Speaking about the ‘Caymanian touch’, Mr. Yastrow asked how is the situation managed in which many people are serving visitors who are not from here – how do they get the ‘Caymanian touch’?
Attendee Loxley Banks commented that it should be mandatory for foreign workers in the service industry to go through at least 75 hours of cultural training.
Others said they wanted these workers to have knowledge of the destination and to treat guests well.
It was decided that getting those in the service industry to truly represent the brand is a worthwhile endeavour.
Attendee Paul Rivers commented that back in the old days there was indeed genuine hospitality. ‘People cam here as visitors and left as family,’ he said.
It was decided that Cayman is not as good now at creating this same experience for the visitor.
Introducing more Caymanians into the industry would help, the meeting heard.
On the question of how to attract more Caymanians into the business, Mr. Banks said there needs to be a dynamic syllabus in the school system to encourage this process.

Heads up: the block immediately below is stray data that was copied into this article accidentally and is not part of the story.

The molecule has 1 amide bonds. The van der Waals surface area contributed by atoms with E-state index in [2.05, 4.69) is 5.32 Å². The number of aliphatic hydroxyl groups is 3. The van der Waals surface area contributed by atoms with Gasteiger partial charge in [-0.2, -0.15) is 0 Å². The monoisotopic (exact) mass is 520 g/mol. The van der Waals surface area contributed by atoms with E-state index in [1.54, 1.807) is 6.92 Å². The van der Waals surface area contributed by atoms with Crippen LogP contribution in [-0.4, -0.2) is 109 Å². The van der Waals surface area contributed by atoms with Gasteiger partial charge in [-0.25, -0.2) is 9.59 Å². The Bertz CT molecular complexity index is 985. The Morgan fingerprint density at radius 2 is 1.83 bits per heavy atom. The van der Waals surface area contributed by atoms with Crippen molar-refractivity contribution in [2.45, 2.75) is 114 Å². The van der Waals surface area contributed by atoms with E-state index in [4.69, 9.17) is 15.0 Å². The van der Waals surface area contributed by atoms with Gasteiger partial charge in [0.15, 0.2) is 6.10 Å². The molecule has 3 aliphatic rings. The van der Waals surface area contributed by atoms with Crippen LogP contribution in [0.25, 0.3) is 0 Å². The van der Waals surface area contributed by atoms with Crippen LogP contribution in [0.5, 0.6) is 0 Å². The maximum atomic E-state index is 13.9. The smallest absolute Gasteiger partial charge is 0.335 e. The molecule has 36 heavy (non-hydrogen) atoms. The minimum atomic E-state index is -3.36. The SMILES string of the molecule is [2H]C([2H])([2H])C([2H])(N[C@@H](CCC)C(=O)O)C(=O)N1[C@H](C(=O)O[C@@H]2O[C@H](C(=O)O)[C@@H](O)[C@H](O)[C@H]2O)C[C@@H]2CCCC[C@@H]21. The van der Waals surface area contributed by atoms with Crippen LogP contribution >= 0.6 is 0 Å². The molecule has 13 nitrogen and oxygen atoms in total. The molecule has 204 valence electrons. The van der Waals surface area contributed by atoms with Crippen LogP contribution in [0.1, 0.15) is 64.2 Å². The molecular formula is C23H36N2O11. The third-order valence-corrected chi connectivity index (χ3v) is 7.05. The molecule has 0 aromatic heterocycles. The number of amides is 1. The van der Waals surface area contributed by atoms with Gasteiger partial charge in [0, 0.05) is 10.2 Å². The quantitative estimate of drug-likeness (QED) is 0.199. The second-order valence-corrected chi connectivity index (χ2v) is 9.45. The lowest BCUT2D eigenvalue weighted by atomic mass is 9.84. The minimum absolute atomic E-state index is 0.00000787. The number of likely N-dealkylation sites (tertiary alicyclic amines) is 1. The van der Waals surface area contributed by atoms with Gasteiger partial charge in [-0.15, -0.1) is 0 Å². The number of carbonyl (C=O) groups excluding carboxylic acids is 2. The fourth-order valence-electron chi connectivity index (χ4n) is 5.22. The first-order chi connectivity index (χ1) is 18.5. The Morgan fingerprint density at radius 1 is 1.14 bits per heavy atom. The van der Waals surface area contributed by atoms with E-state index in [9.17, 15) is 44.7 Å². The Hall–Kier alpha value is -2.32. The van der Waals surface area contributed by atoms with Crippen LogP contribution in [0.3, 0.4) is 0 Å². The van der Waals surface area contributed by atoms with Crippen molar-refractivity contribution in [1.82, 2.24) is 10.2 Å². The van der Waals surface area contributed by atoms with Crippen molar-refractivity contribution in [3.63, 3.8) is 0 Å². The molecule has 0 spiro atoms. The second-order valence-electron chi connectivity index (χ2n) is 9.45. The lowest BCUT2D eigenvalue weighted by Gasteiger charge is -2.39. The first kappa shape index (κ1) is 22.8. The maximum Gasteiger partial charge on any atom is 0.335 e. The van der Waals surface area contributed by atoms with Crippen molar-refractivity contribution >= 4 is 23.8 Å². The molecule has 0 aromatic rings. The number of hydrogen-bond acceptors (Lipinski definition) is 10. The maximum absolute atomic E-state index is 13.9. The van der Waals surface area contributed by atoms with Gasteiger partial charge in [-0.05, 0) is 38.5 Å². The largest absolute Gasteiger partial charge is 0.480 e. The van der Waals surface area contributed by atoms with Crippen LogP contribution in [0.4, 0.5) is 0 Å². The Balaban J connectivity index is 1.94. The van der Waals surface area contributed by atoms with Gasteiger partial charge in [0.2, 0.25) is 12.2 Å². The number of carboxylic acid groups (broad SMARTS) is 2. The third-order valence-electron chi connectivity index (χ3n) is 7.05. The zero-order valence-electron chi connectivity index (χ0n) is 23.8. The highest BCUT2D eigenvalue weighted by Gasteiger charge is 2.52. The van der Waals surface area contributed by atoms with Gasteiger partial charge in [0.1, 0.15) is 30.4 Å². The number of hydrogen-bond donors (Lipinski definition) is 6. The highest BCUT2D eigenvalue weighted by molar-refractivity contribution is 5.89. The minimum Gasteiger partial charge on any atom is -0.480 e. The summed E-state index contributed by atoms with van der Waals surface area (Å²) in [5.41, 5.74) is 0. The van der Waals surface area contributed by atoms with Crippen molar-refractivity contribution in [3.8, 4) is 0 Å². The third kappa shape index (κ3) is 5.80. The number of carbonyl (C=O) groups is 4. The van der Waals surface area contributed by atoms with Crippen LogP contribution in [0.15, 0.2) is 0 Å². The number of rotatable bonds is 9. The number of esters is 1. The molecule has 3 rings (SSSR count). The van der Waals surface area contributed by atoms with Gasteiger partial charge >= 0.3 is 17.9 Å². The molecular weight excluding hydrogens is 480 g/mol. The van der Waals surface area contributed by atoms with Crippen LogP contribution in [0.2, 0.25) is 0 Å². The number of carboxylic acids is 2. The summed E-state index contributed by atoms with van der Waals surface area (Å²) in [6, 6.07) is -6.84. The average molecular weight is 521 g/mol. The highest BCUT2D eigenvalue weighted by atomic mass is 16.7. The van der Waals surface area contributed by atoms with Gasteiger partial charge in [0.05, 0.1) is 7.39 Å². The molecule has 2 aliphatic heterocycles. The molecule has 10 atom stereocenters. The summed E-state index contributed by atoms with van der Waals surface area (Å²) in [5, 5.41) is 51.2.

Mr. Rivers said that if tourism was made more financially appealing maybe more Caymanians would enter the industry.
When asked by Mr. Yastrow if they had encouraged or discouraged their children to get into the industry some said they had because it enables an honest living to be made. Others said they don’t speak to their children about the industry because Caymanians are not getting their fair opportunity as not very many Caymanians own tourism businesses.
Attendee Kenneth Ebanks said that over the years there has been an attitude that tourism is less glamorous than other areas of work because it is seen as servitude and governments have not put enough emphasis on its importance and its opportunities.
Most at the meeting agreed that it is a very important industry and that education about it needs to be a priority in schools.
It was agreed that tourism must be marketed to the local population so more Caymanians get involved in it.
Attendee Henry Ormon complained of the recent spate of crime, saying he had expected someone from law enforcement to be at the meeting to answer questions.
‘If we’re not careful this season we could see a lot of empty [guest] rooms,’ he said.
Another suggestion from the floor was that the Cayman Islands be sold as three islands within one package with a set airfare on Cayman Airways and co-operation between hotels to allow for people to come and spend a couple of days on each island.
Others complained that with 80 per cent of visitors coming from the US it is a ‘slap in the face’ for them to have to deal with a currency that is higher in value than their own.
Another idea voiced was that attractions here need to be made more interactive and fun.
Attendees said there needs to be a follow through with regular meetings like this.
Mr. Scott said that within a few weeks the DoT will come out with its findings from the meetings and then tailor a way of moving forward.